Friday, November 18, 2016

Saying Goodbye to Number 34

It is official.  David Ortiz, the face of the franchise since 2003, has retired.

It is often forgotten now that David Ortiz was guaranteed a starting spot when he was acquired as a free agent after being non-tendered by the Twins.  He was considered to be a left-handed bat off of the bench, backing up Kevin Millar at first base and Jeremy Giambi at designated hitter.  He was not happy with his role and at one point asked to be traded.  But Giambi didn't hit and when Shea Hillenbrand was traded clearing Bill Mueller to play third, Ortiz became the designated hitter.  He ended up hitting 31 home runs and finishing fifth in the MVP vote after displaying a propensity for getting big hits.

2004 was the first amazing season from Ortiz as he hit 41 home runs, was an All Star for the first time, won his first Silver Slugger, and finished fourth in the MVP race.  The legend took hold in the postseason.  He hit a walkoff home run to win the ALDS against the Angels.  Then he had back-to-back walkoff hits in Games 4 and 5 in the ALCS against the Yankees.  It was at that point that his star power outshined Manny Ramirez, Pedro Martinez, and Curt Schilling.

Over the next few years, he finished in the top five in the MVP race each year, was an All Star and won the Silver Slugger.  He led the league in RBIs twice, walks twice, on-base percentage, total bases and home runs once while setting a new team record for home runs in a season.  In 2008-2009 he looked past his prime, after slumping badly early in each season and looking terrible against left-handers.  Each time he came back to post respectable numbers.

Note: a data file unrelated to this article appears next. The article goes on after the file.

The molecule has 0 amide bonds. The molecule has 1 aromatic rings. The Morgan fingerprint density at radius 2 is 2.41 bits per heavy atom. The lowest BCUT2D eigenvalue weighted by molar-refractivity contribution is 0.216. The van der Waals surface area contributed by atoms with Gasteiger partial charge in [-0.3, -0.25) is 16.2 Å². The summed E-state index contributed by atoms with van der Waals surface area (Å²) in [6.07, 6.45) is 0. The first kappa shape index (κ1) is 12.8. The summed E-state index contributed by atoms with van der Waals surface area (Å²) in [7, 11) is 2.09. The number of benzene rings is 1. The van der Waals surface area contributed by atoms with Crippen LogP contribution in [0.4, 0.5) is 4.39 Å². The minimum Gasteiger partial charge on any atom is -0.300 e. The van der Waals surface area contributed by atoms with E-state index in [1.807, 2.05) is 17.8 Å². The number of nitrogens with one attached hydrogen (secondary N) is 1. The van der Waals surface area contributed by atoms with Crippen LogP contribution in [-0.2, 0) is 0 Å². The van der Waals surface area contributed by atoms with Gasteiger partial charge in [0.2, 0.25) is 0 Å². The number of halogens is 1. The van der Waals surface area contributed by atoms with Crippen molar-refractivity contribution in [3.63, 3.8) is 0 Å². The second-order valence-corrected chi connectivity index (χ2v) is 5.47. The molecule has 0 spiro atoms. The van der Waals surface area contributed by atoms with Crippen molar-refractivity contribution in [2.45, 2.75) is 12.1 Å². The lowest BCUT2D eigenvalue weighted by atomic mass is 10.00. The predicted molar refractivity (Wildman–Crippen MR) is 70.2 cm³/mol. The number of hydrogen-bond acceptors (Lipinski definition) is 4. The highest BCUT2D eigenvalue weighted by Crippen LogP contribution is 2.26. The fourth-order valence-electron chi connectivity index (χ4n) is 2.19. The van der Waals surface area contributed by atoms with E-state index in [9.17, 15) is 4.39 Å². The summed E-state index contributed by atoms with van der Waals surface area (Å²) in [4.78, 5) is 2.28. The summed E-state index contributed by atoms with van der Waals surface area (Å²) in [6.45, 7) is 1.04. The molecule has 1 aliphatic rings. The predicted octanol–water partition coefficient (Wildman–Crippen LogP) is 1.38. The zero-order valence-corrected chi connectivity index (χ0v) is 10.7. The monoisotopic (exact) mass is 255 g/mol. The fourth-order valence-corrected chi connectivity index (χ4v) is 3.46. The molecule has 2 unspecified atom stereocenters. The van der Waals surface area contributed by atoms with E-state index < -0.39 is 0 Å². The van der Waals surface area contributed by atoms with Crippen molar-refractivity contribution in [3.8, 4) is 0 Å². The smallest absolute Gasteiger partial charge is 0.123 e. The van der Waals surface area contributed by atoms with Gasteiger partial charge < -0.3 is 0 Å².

Ortiz made adjustments and made a late career resurgence.  He was an All Star four seasons in a row and won a Silver Slugger twice in that period.  As the years went by, he started racking up career milestones, including his 500th home run.  Ortiz also had an amazing World Series in 2013 and won his third ring with the Red Sox.  Only Harry Hooper has more with Boston.

His final season was one for the ages as he hit .315/.401/.620 and led the league in RBIs, slugging, OPS, and doubles.  He ends his career with a slash line of .286/.380/.552 with 541 home runs (17th all-time), 1,768 RBIs and a .931 OPS.  The Red Sox announced that Ortiz's uniform number will be retired right away next season.  No one will ever wear number 34 again in Boston.

David Ortiz will be eligible for the Hall of Fame in a few years.  Two things stand in the way of his easy election.  First of all, he was almost exclusively a designated hitter.  Second, he was named on a list of players who tested positive for some sort of substance that was done in 2003, though there are some major issues with that test that may limit its impact.  But Ortiz has done a lot of great things outside the lines.  I believe that he will make it into Cooperstown.    

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